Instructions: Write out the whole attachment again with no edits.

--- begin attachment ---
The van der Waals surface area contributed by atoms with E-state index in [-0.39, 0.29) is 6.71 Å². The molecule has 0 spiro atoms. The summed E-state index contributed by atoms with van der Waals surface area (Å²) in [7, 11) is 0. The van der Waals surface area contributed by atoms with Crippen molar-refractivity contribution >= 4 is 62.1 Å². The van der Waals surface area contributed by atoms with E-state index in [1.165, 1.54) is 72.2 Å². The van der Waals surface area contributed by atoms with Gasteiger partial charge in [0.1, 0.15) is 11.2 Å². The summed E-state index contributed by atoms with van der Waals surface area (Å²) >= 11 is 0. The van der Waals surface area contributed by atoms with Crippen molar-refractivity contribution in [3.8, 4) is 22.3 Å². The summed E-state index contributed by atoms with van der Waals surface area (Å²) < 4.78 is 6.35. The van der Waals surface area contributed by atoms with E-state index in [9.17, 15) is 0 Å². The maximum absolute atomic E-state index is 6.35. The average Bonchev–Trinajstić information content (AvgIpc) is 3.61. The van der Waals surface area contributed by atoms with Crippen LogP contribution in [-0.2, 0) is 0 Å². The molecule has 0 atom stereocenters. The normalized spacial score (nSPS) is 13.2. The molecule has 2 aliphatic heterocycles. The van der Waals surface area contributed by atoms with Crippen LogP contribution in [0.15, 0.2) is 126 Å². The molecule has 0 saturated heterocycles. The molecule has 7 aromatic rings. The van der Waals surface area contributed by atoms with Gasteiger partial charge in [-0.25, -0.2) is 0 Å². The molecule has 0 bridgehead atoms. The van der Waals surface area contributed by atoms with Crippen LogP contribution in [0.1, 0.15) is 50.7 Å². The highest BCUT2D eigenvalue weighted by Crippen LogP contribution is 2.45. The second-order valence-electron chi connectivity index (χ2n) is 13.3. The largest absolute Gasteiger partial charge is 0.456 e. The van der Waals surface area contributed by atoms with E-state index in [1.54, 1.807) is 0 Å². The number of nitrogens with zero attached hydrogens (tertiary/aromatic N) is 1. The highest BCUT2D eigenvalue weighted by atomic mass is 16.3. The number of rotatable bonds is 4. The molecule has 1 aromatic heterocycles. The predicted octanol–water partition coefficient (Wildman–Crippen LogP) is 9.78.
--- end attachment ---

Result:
The van der Waals surface area contributed by atoms with E-state index in [-0.39, 0.29) is 6.71 Å². The molecule has 0 spiro atoms. The summed E-state index contributed by atoms with van der Waals surface area (Å²) in [7, 11) is 0. The van der Waals surface area contributed by atoms with Crippen molar-refractivity contribution >= 4 is 62.1 Å². The van der Waals surface area contributed by atoms with E-state index in [1.165, 1.54) is 72.2 Å². The van der Waals surface area contributed by atoms with Gasteiger partial charge in [0.1, 0.15) is 11.2 Å². The summed E-state index contributed by atoms with van der Waals surface area (Å²) >= 11 is 0. The van der Waals surface area contributed by atoms with Crippen molar-refractivity contribution in [3.8, 4) is 22.3 Å². The summed E-state index contributed by atoms with van der Waals surface area (Å²) < 4.78 is 6.35. The van der Waals surface area contributed by atoms with E-state index in [9.17, 15) is 0 Å². The maximum absolute atomic E-state index is 6.35. The average Bonchev–Trinajstić information content (AvgIpc) is 3.61. The van der Waals surface area contributed by atoms with Crippen LogP contribution in [-0.2, 0) is 0 Å². The molecule has 0 atom stereocenters. The normalized spacial score (nSPS) is 13.2. The molecule has 2 aliphatic heterocycles. The van der Waals surface area contributed by atoms with Crippen LogP contribution in [0.15, 0.2) is 126 Å². The molecule has 0 saturated heterocycles. The molecule has 7 aromatic rings. The van der Waals surface area contributed by atoms with Gasteiger partial charge in [-0.25, -0.2) is 0 Å². The molecule has 0 bridgehead atoms. The van der Waals surface area contributed by atoms with Crippen LogP contribution in [0.1, 0.15) is 50.7 Å². The highest BCUT2D eigenvalue weighted by Crippen LogP contribution is 2.45. The second-order valence-electron chi connectivity index (χ2n) is 13.3. The largest absolute Gasteiger partial charge is 0.456 e. The van der Waals surface area contributed by atoms with E-state index in [1.54, 1.807) is 0 Å². The number of nitrogens with zero attached hydrogens (tertiary/aromatic N) is 1. The highest BCUT2D eigenvalue weighted by atomic mass is 16.3. The number of rotatable bonds is 4. The molecule has 1 aromatic heterocycles. The predicted octanol–water partition coefficient (Wildman–Crippen LogP) is 9.78.